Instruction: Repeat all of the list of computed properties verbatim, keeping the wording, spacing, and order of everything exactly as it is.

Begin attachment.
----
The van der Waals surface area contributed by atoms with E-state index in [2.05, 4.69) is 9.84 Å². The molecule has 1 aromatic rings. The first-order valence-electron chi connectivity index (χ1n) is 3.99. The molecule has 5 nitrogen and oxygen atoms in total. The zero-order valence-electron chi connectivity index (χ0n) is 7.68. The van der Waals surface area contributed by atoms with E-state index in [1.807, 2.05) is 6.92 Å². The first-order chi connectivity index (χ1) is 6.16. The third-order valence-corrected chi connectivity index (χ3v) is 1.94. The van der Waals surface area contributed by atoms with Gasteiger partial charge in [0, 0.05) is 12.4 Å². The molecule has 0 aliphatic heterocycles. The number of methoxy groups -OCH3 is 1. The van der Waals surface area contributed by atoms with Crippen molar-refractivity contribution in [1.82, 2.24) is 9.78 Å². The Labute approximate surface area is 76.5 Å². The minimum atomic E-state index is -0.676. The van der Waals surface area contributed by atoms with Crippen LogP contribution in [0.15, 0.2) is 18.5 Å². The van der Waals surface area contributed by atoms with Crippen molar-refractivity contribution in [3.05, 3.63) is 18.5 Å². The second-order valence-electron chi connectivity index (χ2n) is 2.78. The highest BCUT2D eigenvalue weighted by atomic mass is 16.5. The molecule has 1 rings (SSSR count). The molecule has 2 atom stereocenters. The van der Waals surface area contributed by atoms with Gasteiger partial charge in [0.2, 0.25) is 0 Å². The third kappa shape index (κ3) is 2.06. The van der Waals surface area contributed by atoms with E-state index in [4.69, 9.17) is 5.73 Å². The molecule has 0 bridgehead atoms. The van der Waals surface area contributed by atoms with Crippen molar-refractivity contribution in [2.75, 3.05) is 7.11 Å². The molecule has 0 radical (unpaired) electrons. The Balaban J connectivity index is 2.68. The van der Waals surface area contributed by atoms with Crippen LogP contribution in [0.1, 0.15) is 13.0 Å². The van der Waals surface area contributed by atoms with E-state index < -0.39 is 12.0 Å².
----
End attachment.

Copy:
The van der Waals surface area contributed by atoms with E-state index in [2.05, 4.69) is 9.84 Å². The molecule has 1 aromatic rings. The first-order valence-electron chi connectivity index (χ1n) is 3.99. The molecule has 5 nitrogen and oxygen atoms in total. The zero-order valence-electron chi connectivity index (χ0n) is 7.68. The van der Waals surface area contributed by atoms with E-state index in [1.807, 2.05) is 6.92 Å². The first-order chi connectivity index (χ1) is 6.16. The third-order valence-corrected chi connectivity index (χ3v) is 1.94. The van der Waals surface area contributed by atoms with Gasteiger partial charge in [0, 0.05) is 12.4 Å². The molecule has 0 aliphatic heterocycles. The number of methoxy groups -OCH3 is 1. The van der Waals surface area contributed by atoms with Crippen molar-refractivity contribution in [1.82, 2.24) is 9.78 Å². The Labute approximate surface area is 76.5 Å². The minimum atomic E-state index is -0.676. The van der Waals surface area contributed by atoms with Crippen LogP contribution in [0.15, 0.2) is 18.5 Å². The van der Waals surface area contributed by atoms with Crippen molar-refractivity contribution in [3.05, 3.63) is 18.5 Å². The second-order valence-electron chi connectivity index (χ2n) is 2.78. The highest BCUT2D eigenvalue weighted by atomic mass is 16.5. The molecule has 1 rings (SSSR count). The molecule has 2 atom stereocenters. The van der Waals surface area contributed by atoms with Gasteiger partial charge in [0.2, 0.25) is 0 Å². The third kappa shape index (κ3) is 2.06. The van der Waals surface area contributed by atoms with E-state index in [4.69, 9.17) is 5.73 Å². The molecule has 0 bridgehead atoms. The van der Waals surface area contributed by atoms with Crippen molar-refractivity contribution in [2.75, 3.05) is 7.11 Å². The molecule has 0 radical (unpaired) electrons. The Balaban J connectivity index is 2.68. The van der Waals surface area contributed by atoms with Crippen LogP contribution in [0.1, 0.15) is 13.0 Å². The van der Waals surface area contributed by atoms with E-state index < -0.39 is 12.0 Å².